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This study will examine how the use of Xtampza ER, an opioid analgesic packaged in openable microsphere-containing capsules, affects swallowing satisfaction, pain, and physical and mental health outcomes in chronic pain patients.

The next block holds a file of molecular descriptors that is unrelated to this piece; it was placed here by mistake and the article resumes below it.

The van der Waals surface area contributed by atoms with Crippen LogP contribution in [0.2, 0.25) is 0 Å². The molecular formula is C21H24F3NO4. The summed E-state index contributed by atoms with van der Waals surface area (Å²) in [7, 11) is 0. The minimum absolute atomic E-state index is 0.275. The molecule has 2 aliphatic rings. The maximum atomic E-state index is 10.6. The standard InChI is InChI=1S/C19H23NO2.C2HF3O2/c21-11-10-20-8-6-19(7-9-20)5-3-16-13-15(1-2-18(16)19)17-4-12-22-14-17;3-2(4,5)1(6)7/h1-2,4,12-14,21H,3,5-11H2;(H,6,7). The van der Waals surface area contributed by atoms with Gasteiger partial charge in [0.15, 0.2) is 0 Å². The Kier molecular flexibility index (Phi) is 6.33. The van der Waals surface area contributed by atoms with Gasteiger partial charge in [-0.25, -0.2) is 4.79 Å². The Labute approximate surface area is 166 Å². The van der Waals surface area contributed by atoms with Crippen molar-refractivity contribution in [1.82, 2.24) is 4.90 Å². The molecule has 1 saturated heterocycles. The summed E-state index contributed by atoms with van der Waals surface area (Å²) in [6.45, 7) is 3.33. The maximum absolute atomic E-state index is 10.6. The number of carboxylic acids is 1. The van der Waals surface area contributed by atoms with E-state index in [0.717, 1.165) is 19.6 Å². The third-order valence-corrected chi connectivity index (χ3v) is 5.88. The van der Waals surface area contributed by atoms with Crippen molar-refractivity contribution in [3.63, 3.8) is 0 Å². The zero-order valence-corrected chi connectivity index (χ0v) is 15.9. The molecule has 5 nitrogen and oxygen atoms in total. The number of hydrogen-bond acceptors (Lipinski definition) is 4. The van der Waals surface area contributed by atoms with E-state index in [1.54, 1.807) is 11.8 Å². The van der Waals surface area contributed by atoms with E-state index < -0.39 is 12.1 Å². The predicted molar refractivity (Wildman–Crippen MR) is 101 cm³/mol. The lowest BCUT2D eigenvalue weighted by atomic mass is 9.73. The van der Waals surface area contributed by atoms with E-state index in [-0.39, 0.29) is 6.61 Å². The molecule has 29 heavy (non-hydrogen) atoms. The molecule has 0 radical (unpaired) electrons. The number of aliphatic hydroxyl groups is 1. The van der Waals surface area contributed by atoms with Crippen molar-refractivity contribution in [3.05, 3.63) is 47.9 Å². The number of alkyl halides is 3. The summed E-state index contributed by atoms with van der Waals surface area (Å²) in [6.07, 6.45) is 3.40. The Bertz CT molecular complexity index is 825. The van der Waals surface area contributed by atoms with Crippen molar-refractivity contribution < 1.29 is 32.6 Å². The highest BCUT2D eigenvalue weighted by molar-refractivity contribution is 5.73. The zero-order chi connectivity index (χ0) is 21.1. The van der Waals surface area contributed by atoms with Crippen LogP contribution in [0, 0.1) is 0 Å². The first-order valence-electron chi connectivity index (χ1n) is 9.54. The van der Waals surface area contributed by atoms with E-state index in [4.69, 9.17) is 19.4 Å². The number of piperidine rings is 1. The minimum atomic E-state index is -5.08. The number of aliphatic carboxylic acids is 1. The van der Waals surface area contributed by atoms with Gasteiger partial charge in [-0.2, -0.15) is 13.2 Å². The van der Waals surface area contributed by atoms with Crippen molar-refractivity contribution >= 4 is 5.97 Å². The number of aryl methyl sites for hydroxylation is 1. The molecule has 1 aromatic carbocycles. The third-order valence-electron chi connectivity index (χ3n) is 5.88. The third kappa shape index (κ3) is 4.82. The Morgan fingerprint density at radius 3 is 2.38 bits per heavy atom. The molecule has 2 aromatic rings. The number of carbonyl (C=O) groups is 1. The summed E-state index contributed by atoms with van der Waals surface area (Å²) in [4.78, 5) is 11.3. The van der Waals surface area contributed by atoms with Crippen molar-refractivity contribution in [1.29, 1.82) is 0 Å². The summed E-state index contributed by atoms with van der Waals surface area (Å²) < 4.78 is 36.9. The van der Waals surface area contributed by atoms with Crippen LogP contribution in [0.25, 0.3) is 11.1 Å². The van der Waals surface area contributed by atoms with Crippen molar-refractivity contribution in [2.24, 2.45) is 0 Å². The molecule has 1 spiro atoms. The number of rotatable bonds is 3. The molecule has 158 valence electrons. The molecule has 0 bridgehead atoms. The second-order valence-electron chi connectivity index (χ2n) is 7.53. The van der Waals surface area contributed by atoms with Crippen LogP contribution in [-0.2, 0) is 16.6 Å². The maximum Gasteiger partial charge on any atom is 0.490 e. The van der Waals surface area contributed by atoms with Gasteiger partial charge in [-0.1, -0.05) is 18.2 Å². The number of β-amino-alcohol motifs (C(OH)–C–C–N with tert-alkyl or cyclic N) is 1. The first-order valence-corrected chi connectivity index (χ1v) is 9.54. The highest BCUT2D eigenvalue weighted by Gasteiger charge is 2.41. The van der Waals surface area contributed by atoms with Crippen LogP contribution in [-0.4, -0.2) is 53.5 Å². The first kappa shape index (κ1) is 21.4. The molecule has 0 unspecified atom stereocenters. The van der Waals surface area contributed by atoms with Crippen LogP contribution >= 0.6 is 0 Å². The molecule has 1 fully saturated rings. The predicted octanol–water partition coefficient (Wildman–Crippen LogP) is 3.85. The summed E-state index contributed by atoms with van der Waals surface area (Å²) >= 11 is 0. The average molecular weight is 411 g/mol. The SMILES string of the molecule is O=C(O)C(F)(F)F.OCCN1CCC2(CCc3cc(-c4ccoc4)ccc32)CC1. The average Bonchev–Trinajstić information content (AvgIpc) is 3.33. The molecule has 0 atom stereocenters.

In recent years there has been a novel approach for the treatment of chronic pain: Floatation REST (restricted environmental stimulation therapy). Floating is a therapeutic approach, in which patients float in a specialized pool or tank on water that contains high concentrations of Epsom salt (Magnesium sulfate). Water is kept at skin temperature (35-36°C) and the pool or tank is shielded to provide almost complete darkness and silence. This therapeutic approach has proven to be effective in alleviating chronic pain. Due to the difficulties associated with designing a credible placebo control there have been no randomized controlled trials (RCTs) with patients blinding so far. Such blinding, however, is crucial, to assess the true therapeutic effect of the intervention. The investigators will conduct the first patient blinded RCT of Floatation REST for chronic pain with a credible placebo control for floating and a no-treatment group.